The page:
Switch SW1 is normally closed when unit 10 is measuring gas and is open, off, when checking bead resistance. When SW1 is open, off, the voltage Vch is divided by the resistance of bead 12a, the resistance of bead 12b and a resistance Rcur to ground. In this state, sensor current I can be calculated using the voltage across Rcur, which can be expected to have a value on the order of one ohm. The resistance value of the reference bead 12b and the active bead 12a can be calculated by measuring the voltage across the beads and dividing by sensor current I.
 FIG. 3 illustrates aspects of a method 100 of operating a detector 10-1, best seen in FIG. 4, discussed below. With SW1 open, off, initial bead resistance determination can be carried out and the associated values saved, stored, as at 102. Switch SW1 can then be closed, turned on, to read the ambient gas concentration as at 104.
 A determination can be made, as at 106, as to whether an allowable zero gas concentration range has been exceeded. If not, gas concentration reading continues, as at 104. Otherwise, as at 108, switch SW1 is opened, off, and current bead resistance is compared to one or more previously determined and stored bead resistance values. At 110 a determination is made as to whether reference bead resistance has changed, if not, a gas concentration can be displayed, as at 112. If a resistance change has been detected, switch SW1 is closed, on, and a compensation process is carried out. IA zero concentration setting can be displayed as at 116.
 FIG. 4 illustrates a detector 10-1 in accordance herewith. Previously discussed elements have been assigned the same identification numerals as above, and need not be discussed further.
 Detector 10-1 can include a portable housing 20, which might be attachable to clothing of a user. Detector 10-1 can be energized by a self-contained battery V as would be understood by those of skill in the art. The housing 20 can also carry control circuits 22.
 Control circuits 22 can include a user I/O port 22a, which might include manually operable inputs and one or more outputs, for example a two dimensional numeric gas concentration display 22a-1. Control circuits 22 can also be coupled to an audio/visual alarm indicating output device 22b, also carried by housing 20.
 Control circuits 22 can include a switch, such as SW1, implemented as a semiconductor switch in turn coupled into the beads 12a, b (module 12), and resistors R1, R2 as well as Rcur to implement the method 100 discussed previously. Control circuits can, at least in part, be implemented with a programmable processor 22c, and pre-stored control software 22d. A data storage unit 22e can be used to store resistance values for the beads 12a,b measured on an on-going basis to implement the process 100 of FIG. 3 or variations thereof without limitation.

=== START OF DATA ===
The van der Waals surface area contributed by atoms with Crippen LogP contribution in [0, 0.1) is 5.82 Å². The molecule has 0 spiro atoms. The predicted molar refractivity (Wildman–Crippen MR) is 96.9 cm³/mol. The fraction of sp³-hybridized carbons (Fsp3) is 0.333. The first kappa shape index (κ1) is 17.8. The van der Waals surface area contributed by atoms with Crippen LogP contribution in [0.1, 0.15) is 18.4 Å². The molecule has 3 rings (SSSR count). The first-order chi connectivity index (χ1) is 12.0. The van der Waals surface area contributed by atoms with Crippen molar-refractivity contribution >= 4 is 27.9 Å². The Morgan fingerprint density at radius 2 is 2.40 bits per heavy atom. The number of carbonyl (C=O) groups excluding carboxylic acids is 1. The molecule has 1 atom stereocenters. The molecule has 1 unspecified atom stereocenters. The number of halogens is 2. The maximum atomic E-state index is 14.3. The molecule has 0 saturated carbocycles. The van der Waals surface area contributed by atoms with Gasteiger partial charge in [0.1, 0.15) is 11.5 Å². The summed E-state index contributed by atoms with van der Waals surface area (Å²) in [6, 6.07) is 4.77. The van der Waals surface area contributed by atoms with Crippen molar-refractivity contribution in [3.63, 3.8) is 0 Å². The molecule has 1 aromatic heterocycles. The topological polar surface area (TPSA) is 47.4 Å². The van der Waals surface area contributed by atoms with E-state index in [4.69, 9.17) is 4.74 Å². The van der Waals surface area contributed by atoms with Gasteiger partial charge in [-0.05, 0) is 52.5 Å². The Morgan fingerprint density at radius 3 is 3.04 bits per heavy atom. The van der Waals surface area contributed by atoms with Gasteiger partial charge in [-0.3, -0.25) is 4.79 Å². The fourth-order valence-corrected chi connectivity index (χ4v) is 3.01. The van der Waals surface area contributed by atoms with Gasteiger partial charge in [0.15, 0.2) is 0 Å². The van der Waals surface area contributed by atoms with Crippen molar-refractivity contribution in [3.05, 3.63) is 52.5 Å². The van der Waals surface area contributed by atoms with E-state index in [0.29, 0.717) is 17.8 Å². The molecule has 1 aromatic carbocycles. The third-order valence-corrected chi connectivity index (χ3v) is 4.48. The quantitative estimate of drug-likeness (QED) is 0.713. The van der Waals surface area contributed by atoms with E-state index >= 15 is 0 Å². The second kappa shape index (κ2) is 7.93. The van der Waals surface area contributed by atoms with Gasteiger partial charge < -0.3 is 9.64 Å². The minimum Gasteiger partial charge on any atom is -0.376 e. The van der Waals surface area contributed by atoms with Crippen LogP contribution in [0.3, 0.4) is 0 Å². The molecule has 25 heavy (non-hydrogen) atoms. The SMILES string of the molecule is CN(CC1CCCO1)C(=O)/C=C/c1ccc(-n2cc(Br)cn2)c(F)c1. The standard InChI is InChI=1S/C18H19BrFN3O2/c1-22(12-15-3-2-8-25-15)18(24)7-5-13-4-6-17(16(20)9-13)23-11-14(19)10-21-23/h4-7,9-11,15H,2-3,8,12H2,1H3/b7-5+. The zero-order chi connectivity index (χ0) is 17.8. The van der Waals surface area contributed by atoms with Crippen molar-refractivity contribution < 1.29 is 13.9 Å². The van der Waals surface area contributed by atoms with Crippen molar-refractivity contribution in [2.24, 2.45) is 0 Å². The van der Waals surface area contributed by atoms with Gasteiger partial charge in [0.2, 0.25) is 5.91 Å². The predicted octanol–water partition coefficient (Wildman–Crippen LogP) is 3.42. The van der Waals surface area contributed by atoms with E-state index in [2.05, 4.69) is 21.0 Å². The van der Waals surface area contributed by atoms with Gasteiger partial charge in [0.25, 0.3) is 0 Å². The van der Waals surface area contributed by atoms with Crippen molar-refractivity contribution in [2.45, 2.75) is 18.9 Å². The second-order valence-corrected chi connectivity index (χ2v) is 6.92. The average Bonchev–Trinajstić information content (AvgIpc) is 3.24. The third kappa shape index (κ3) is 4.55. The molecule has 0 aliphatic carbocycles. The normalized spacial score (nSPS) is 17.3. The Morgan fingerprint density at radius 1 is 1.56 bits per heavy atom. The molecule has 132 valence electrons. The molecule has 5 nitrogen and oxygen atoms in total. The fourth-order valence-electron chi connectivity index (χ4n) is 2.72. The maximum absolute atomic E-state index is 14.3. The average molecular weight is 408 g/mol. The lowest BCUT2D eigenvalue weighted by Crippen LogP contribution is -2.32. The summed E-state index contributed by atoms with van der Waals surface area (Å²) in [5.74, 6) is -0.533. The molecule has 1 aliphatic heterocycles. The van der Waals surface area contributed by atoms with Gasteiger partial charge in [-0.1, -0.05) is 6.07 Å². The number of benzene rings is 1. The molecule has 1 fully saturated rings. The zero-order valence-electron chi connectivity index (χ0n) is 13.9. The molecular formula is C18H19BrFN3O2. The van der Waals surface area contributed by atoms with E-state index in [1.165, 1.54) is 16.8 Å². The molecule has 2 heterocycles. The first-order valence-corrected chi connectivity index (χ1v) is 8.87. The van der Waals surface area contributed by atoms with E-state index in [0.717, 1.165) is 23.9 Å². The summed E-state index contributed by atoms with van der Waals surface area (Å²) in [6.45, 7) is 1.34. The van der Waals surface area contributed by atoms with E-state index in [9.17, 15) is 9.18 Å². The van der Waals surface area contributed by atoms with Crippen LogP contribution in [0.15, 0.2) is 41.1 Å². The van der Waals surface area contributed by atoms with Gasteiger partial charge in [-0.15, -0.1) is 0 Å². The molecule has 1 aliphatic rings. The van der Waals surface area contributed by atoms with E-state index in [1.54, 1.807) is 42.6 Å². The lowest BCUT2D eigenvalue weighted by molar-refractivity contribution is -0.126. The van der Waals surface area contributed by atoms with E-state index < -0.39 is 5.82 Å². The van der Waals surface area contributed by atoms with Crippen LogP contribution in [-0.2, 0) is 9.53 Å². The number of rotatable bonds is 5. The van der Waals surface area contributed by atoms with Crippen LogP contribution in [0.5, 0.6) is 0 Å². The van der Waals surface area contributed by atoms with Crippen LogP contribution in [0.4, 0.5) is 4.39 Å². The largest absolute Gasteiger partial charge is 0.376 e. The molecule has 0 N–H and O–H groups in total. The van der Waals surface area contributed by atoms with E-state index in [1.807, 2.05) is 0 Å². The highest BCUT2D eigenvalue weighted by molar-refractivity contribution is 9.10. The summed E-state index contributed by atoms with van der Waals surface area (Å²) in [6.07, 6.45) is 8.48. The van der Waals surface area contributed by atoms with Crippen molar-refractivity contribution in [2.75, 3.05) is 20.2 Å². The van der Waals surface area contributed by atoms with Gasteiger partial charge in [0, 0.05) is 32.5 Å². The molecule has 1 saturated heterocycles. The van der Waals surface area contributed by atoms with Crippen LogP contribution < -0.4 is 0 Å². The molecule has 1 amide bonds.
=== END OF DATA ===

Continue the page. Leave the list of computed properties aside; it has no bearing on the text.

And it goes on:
FIGS. 5A, B illustrate aspects of measurements and resistance determinations in establishing a compensation parameter, at a particular time, to be used by control circuits 22 in determining compensated concentration values which take into account resistance impact caused changes in the resistance value of reference bead 12b.
 With reference to FIG. 5A, gas concentration C, prior to any impact, can be determined by making the following measurements:
I D = 2 R b R ref + R Det + 2 R b I I R = R ref + R Det R ref + R Det + 2 R b I V R Det = 2 R b R Det R ref + R Det + 2 R b I V R b = ( R ref + R Det ) R b R ref + R Det + 2 R b I ##EQU00001##
 After having made the above measurements, gas concentration can be established by:
C = V Rb - V RDet = ( R ref - R Det ) R b R ref + R Det + 2 R b I ##EQU00002##
 With reference to FIG. 5B, a measured value of concentration C', after impact can be determined as follows:
I D ' = 2 R b R ref + R Det + 2 R b + Δ R ref + Δ R Det I ##EQU00003## I R ' = R ref + R Det + Δ R ref + Δ R Det R ref + R Det + 2 R b + Δ R ref + Δ R Det I ##EQU00003.2## V R Det ' = 2 R b R Det + 2 R b Δ R Det R ref + R Det + 2 R b + Δ R ref + Δ R Det I ##EQU00003.3## V R b ' = ( R ref + R Det + Δ R ref + Δ R Det ) R b R ref + R Det + 2 R b + Δ R ref + Δ R Det I ##EQU00003.4##
 Having made the above measurements, concentration after impact, C', can be established by:
C ' = V Rb ' - V RDet ' = ( R ref + Δ R ref - R Det - Δ R Det ) R b R ref + R Det + 2 R b + Δ R ref + Δ R Det I ##EQU00004##